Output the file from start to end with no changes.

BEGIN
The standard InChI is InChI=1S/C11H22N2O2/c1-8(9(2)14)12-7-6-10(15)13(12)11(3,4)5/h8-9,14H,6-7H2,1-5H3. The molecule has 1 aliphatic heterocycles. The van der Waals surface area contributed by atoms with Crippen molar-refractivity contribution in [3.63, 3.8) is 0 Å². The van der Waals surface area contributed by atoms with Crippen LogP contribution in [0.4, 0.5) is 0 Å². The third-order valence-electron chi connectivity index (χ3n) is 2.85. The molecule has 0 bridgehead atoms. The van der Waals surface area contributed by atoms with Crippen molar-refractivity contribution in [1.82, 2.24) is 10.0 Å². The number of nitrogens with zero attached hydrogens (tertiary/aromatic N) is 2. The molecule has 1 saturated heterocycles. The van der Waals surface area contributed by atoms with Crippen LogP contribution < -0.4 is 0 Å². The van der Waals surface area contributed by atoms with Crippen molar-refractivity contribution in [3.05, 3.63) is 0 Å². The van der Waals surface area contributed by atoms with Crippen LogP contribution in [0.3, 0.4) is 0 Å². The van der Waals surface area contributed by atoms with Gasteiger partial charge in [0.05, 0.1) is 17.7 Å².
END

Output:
The standard InChI is InChI=1S/C11H22N2O2/c1-8(9(2)14)12-7-6-10(15)13(12)11(3,4)5/h8-9,14H,6-7H2,1-5H3. The molecule has 1 aliphatic heterocycles. The van der Waals surface area contributed by atoms with Crippen molar-refractivity contribution in [3.63, 3.8) is 0 Å². The van der Waals surface area contributed by atoms with Crippen LogP contribution in [0.4, 0.5) is 0 Å². The third-order valence-electron chi connectivity index (χ3n) is 2.85. The molecule has 0 bridgehead atoms. The van der Waals surface area contributed by atoms with Crippen molar-refractivity contribution in [1.82, 2.24) is 10.0 Å². The number of nitrogens with zero attached hydrogens (tertiary/aromatic N) is 2. The molecule has 1 saturated heterocycles. The van der Waals surface area contributed by atoms with Crippen LogP contribution < -0.4 is 0 Å². The van der Waals surface area contributed by atoms with Crippen molar-refractivity contribution in [3.05, 3.63) is 0 Å². The van der Waals surface area contributed by atoms with Crippen LogP contribution in [0.3, 0.4) is 0 Å². The van der Waals surface area contributed by atoms with Gasteiger partial charge in [0.05, 0.1) is 17.7 Å².